Businesses that specialize in specific areas such as business payments can benefit from embedded finance by “renting” a solution rather than building one for a faster go-to-market approach and to enable various tests. This allows them to focus on what they do best and acquire customers while adding a lending solution to their services. So they can launch a proof of concept then have the option to later shift to their own solution partially or fully once the volume justifies it.

What do you think should be the main focus for Fintechs in 2023?

It’s important for FinTech companies to have a clear business model and a unique value proposition to attract customers. A plain vanilla FinTech product may not be enough to survive in a crowded market. Companies can either provide a specialized tool that appeals to a niche market, or they can have a unique competitive advantage in reaching a niche market through affinity, channel partnerships, or sponsoring programs. It’s also important for companies to have a cost-effective customer acquisition strategy and a realistic go-to-market plan.

In order to be profitable, companies need to have a focus on running a tight ship and have a clear path to profitability. This will help them attract investors to fund their business. Companies should also be exploring innovative ways to improve their products and services. I think AI and ML are going to create breakthroughs in the industry whether it is on the risk and compliance side, or the customer behavior and ability to place product side. Additionally, companies should also have a clear plan for how they will generate revenue, whether it’s through charging for services, providing additional value, or offering ancillary products. Companies can expand their offering and revenue-generating abilities, while keeping costs low, by outsourcing new products and systems to white-label third parties. The resulting speed to market, efficiency gains, and expertise-for-hire can quickly solve the revenue/cost equation for many companies. Conversely, those that choose to “own everything” and develop in-house face a long roadmap of leanings and experimentations that may prove too costly to keep investors engaged. Without a clear path to profitability and a focus on innovation, it may be difficult for companies to survive in the competitive FinTech market.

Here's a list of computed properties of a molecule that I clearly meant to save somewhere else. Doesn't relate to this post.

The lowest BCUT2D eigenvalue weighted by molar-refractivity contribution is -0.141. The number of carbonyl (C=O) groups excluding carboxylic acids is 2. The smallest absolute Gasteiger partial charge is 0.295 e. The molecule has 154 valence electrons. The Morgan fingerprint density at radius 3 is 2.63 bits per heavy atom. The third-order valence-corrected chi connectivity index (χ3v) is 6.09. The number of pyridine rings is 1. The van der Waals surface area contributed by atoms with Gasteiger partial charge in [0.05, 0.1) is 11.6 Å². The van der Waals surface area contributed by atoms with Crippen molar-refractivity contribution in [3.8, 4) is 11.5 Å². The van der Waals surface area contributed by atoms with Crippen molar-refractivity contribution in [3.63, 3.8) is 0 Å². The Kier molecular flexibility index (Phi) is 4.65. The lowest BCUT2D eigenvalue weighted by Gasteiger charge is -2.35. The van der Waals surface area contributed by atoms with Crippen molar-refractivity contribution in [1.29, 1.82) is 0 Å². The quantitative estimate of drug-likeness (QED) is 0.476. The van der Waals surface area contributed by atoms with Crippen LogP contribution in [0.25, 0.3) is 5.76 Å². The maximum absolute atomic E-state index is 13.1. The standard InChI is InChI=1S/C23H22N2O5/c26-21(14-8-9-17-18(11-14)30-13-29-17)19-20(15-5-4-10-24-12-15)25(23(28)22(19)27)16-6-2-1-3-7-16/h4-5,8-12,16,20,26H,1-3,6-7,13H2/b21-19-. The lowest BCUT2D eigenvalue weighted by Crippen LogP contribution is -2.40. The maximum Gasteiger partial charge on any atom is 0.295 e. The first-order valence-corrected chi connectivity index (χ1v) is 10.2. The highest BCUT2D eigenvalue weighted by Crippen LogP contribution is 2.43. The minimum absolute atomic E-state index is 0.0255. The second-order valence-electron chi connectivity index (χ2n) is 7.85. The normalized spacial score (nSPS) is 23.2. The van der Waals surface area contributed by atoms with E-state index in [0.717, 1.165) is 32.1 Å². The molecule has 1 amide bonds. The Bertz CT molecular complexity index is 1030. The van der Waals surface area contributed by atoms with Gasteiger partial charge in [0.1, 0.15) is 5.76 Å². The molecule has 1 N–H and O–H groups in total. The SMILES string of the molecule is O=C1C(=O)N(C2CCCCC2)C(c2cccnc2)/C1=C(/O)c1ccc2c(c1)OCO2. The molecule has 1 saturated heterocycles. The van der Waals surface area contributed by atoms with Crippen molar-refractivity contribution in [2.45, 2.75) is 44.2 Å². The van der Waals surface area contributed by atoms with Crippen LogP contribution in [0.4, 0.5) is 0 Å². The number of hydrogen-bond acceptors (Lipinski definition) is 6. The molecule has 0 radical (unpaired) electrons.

What is your biggest takeaway from 2022 in the industry?

It’s clear that markets can shift quickly, as we’ve seen with the recent shift in investor sentiment towards FinTech companies. Many companies that were burning cash and had no clear path to profitability are no longer receiving funding. This is unfair, as some fintechs have been given a very short runway to prove their model, while social media companies have been given a decade to figure out their business model. Investors should be more patient and selective in their investments. Despite this, it’s important for companies to have a solid business plan that includes a path to profitability, as the markets can change unexpectedly and funding may not always be available. The picture is not as dark as some of the numbers suggest. We are still at a higher level of funding than 2018 in Q4 and deal numbers are only down single digits and holding at 2020 levels; a healthy deal volume. The US is still the strongest market by far, exceeding Europe by almost 30% in deal numbers and amounts, and dwarfing Latam/Carib with roughly $4bn and 342 deals in Q$ in the US vs $0.6bn and 70 deals in Latam/Carib (Africa is less than half that size). We do expect a market comeback with investors being more selective about which deals they back and possibly looking at the global south as an area that has been so far underinvested. Over half the top 10 equity deals in Q4 2022 went outside the US, and 60% of Seed VC funding happened outside the US with 50% going to the Global South, indicating increased investor interest in these markets. Another positive trend for innovation is that 68% of deals were funded in early stage, the highest in the last 4-5 years. This is positive for innovators, but again I think investors will be selective about which ideas they back.